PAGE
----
I read a wonderful statement recently by the British author C.S. Lewis: “Many people want to serve God, mostly in an advisory capacity.”
At least some of the time, most of us think God needs our advice on rearranging things more to our liking. When everything is going well, we think He’s doing a pretty good job of managing the cosmic drama, but when adversity comes, we begin to question His judgment.
Paramhansa Yogananda said that the reason God doesn’t appear to most people is that they would only argue with Him! It takes spiritual maturity to surrender our life to a Higher Power and to trust that everything is happening for the best.
In 1976 Ananda Village was devastated by a forest fire, which destroyed much of the community property and burned down most of the houses. Jyotish and I lost our home and everything we owned in the blaze, which struck just eleven days after our son had been born.
Shortly afterwards, Swami Kriyananda sent us a note saying that he was sorry for our losses and for the challenges it presented at that time particularly. He added, however, “Always remember: What God gives, we take.”
Swamiji offered no wishful thoughts that we might have been spared this test. He reflected to us only the courage and wisdom of a true disciple who knows that God always guides our life to the highest end.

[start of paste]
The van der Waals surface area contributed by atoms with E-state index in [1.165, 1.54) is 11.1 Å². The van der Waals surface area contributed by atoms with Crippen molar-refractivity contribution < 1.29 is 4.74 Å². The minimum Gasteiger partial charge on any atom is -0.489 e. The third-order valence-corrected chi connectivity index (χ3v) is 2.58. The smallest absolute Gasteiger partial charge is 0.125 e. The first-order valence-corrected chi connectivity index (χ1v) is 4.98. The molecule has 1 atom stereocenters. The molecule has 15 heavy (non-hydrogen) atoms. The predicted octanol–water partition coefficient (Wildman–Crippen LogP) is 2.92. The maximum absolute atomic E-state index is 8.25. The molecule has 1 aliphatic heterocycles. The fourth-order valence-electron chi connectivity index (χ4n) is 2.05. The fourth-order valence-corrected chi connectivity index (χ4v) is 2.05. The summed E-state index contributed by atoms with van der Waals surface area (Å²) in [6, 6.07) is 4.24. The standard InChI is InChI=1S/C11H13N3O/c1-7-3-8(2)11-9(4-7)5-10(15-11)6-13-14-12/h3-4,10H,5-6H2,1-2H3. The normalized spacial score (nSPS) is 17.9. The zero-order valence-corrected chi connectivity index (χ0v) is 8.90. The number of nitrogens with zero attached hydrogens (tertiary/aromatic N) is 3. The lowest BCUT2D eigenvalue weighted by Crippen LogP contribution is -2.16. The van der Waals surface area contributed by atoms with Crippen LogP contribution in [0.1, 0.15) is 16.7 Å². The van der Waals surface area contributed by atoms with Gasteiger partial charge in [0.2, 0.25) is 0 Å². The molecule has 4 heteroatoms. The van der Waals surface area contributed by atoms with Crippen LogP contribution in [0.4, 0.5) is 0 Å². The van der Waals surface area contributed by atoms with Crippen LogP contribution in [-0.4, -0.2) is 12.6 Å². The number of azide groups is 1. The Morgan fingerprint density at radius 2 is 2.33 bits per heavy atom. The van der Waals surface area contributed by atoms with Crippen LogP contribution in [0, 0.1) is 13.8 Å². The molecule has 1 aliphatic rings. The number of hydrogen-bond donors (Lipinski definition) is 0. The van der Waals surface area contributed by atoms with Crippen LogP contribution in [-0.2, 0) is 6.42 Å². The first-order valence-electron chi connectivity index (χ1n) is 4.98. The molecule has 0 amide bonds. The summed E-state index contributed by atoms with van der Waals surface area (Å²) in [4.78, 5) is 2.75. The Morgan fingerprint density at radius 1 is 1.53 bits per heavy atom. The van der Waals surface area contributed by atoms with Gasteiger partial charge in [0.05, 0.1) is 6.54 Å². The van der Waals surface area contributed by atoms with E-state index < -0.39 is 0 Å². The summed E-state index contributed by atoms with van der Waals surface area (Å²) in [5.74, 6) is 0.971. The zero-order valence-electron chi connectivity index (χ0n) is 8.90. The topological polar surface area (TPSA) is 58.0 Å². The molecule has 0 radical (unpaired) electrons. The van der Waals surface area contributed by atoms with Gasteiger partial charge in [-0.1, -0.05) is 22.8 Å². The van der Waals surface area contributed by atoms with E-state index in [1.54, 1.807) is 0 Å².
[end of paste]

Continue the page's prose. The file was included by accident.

Over time the experience of the fire proved to be a blessing for us, bringing to the fore new levels of inner strength and acceptance. In the aftermath of the blaze, however, those who felt that God was in need of some serious advice soon left.
How do we stop offering God our opinion and accept His will? Here are some thoughts:
1) Develop an attitude of openness. Don’t impose your desires or expectations on life, but listen sensitively to what is trying to happen and be receptive to the flow of events. Accept, appreciate, and attune to the wisdom behind all circumstances.
2) Focus on the Dreamer behind the dream. The essence of God’s consciousness is love and joy. Try to feel these eternal qualities present behind everything that happens, and know that the dream is but a passing show. Especially in the face of tests, try to feel His loving presence smiling at you.
3) Live in surrender to God and His appointed guide for us, the guru. In the vow of discipleship written by Swami Kriyananda , it says: “I have walked with the thought, ‘I want this from life; these answers; that guidance; this pathway, or that,’ but I have seen that, as often as I made claims on life, it eluded me. As often as I presumed on Thy will, it turned away from me.”
The spiritual path, which can seem so complicated at first, ultimately reveals itself as simply living in openness and trust in God. When we are able to do this, we cease being His stern advisor and start becoming His blissful child.
In divine friendship,